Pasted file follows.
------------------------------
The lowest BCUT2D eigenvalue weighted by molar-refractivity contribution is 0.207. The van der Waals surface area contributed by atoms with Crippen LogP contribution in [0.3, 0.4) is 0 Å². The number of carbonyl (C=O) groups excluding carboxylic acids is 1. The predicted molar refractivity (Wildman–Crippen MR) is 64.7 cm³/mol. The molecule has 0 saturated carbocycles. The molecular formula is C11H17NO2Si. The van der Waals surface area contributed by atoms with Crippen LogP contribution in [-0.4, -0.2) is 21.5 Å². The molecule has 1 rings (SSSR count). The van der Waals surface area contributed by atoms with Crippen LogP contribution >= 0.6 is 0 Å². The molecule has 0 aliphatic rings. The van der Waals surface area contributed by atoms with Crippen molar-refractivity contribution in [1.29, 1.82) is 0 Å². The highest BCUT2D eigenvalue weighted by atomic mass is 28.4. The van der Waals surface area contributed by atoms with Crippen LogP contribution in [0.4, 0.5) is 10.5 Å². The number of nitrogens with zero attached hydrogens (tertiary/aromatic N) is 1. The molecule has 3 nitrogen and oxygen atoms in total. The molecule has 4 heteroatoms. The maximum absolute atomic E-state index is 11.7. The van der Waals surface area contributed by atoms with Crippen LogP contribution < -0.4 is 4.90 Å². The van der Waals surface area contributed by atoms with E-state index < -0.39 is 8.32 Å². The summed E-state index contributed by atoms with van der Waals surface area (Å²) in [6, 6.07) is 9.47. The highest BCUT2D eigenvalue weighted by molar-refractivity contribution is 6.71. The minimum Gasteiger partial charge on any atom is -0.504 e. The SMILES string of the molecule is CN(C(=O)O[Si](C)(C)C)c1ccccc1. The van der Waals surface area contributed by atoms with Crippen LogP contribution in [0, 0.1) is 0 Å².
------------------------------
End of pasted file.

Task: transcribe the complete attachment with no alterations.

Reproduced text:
The lowest BCUT2D eigenvalue weighted by molar-refractivity contribution is 0.207. The van der Waals surface area contributed by atoms with Crippen LogP contribution in [0.3, 0.4) is 0 Å². The number of carbonyl (C=O) groups excluding carboxylic acids is 1. The predicted molar refractivity (Wildman–Crippen MR) is 64.7 cm³/mol. The molecule has 0 saturated carbocycles. The molecular formula is C11H17NO2Si. The van der Waals surface area contributed by atoms with Crippen LogP contribution in [-0.4, -0.2) is 21.5 Å². The molecule has 1 rings (SSSR count). The van der Waals surface area contributed by atoms with Crippen LogP contribution >= 0.6 is 0 Å². The molecule has 0 aliphatic rings. The van der Waals surface area contributed by atoms with Crippen molar-refractivity contribution in [1.29, 1.82) is 0 Å². The highest BCUT2D eigenvalue weighted by atomic mass is 28.4. The van der Waals surface area contributed by atoms with Crippen LogP contribution in [0.4, 0.5) is 10.5 Å². The number of nitrogens with zero attached hydrogens (tertiary/aromatic N) is 1. The molecule has 3 nitrogen and oxygen atoms in total. The molecule has 4 heteroatoms. The maximum absolute atomic E-state index is 11.7. The van der Waals surface area contributed by atoms with Crippen LogP contribution < -0.4 is 4.90 Å². The van der Waals surface area contributed by atoms with E-state index < -0.39 is 8.32 Å². The summed E-state index contributed by atoms with van der Waals surface area (Å²) in [6, 6.07) is 9.47. The highest BCUT2D eigenvalue weighted by molar-refractivity contribution is 6.71. The minimum Gasteiger partial charge on any atom is -0.504 e. The SMILES string of the molecule is CN(C(=O)O[Si](C)(C)C)c1ccccc1. The van der Waals surface area contributed by atoms with Crippen LogP contribution in [0, 0.1) is 0 Å².